Insects and other foods the trout may be eating:
1.   Blue-winged Olives
2.   Little Black Winter Stoneflies
3.   Quill Gordon Mayflies
4.   Blue Quill Mayflies
5.   Little Brown Stoneflies
6.   Little Black Caddis (American Grannoms)
7.   Hendricksons and Red Quills
8.   Little Short Horned Sedges
9.   Sculpin, baitfish and small crayfish (Imitate with streamers)
10  Midges

Tailwaters - Part 7 - Clinch River

The Clinch River's has a few other food items trout eat other than midges but to
consistently catch trout throughout the year, you certainly need to know how to fish
imitations of midges. As already mentioned, there's a huge difference in catching
trout that have been stocked within the past few months and those that have held
over to live for more than a season. In other words, the "catching" situation can be
very distorted with reports from anglers regarding their success without any
specifics regarding the catch. To make this simple, at times anyone thats willing to  
watch a strike indicator with a nymph dropped below it can catch a trout and
sometimes, several of them, from the Clinch. I watched my young brother-in-law do
just that when I rigged a typical "guides" rig for him a few years ago. It was his
second ever trout fishing trip, yet he managed to catch several nice ten to twelve
inch rainbows. While that procedure worked that day and time, it won't always or
even most of the time if you fish day in and day out.

A quick rundown on a good procedure for fishing midges on the clinch is to first
determine if any are hatching. If you observe them hatching, you would want to first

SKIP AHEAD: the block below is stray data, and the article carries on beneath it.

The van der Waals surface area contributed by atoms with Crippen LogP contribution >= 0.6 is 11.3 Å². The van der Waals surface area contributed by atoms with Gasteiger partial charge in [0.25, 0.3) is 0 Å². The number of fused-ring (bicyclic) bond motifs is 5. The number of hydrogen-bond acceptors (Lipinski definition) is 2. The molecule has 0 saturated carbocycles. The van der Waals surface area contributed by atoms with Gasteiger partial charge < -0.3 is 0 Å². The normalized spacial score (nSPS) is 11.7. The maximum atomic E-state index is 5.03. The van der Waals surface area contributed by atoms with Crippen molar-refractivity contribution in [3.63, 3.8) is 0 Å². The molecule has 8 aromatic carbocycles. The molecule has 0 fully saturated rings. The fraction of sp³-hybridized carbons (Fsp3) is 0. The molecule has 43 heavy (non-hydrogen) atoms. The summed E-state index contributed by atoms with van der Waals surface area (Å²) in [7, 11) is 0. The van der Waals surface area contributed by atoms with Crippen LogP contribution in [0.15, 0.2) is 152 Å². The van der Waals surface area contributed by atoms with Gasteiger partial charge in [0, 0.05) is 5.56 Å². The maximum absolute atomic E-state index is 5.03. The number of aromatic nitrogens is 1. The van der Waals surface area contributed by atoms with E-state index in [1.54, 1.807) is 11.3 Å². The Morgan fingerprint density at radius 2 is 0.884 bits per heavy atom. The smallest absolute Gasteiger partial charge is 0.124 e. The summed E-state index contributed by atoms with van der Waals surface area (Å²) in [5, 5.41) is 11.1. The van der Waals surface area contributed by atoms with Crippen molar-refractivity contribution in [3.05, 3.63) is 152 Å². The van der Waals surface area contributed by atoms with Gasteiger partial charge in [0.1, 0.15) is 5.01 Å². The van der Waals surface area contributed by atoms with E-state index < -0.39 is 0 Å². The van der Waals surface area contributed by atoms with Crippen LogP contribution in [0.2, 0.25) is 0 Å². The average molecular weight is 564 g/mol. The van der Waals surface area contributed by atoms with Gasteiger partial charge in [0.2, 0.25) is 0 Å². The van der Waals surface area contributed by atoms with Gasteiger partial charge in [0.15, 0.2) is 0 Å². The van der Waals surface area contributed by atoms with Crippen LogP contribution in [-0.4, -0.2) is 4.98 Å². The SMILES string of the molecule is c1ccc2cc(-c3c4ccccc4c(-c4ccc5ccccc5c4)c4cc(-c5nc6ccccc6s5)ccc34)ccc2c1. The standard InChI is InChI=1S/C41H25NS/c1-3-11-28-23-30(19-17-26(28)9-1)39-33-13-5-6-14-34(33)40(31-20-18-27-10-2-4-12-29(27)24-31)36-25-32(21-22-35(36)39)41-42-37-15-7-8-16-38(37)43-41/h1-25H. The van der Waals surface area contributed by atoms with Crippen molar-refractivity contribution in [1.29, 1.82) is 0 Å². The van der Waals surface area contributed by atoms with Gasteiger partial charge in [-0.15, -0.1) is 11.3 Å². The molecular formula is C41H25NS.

use an imitation of the pupae. That fly should be fished from the bottom to the
surface. The direction and technique depends on the current but the basic idea is
to imitate the pupae drifting to the surface to hatch. Often the trout take the fly just
under or in the surface skim.

On far less frequent occasions, you may be able to catch trout on imitations of the
adults on the surface. Depending on the current, you may be able to fish a
combination of both, an adult and a pupae in tandem. This only works if the current
is smooth and slow to moderate.

This reminded me that I recently read something written on the web by a local club.
In essence, it compared the Clinch to a Spring Creek. At times the currents can be
smooth and the water can be clear but to compare the too is a big joke. There's
very little, if anything to compare between the two types of water. It is really an insult
to a spring creek but everyone is entitled to an opinion. I doubt, however, if the
author has ever fished many spring creeks.

Most of the time, there isn't anything hatching on the Clinch River. If not, and you
are midge fishing, you should fish an imitation of the midge larvae. First of all, don't
fish two flies. That works for the new stockers and sometimes the dumb holdovers
but in essence, it actually reduces, rather than increases you chances. The reason
is simple. Midge larvae exist on the bottom. That is where the trout hold and eat
them - on the bottom. If the midge larvae are not down in their burrows, they are
right on the bottom. It is possible, of course, for them to drift in the water column, but
that would be the exception, not the rule. You need to keep the imitation of the
larvae on or as near to the bottom as possible. That means not using a strike
indicator (unless you have a very smooth, flat bottom) and it means watching your
leader and fly line very carefully. Presenting the midge larvae in the right places on
the Clinch will produce some very nice browns. Yes, the larger twelve to eighteen
inch browns will eat midge larvae. In fact, they eat lots of them. I had hoped to
complete this on the Clinch today but there is more I need to mention, even on a
basic level. Continued............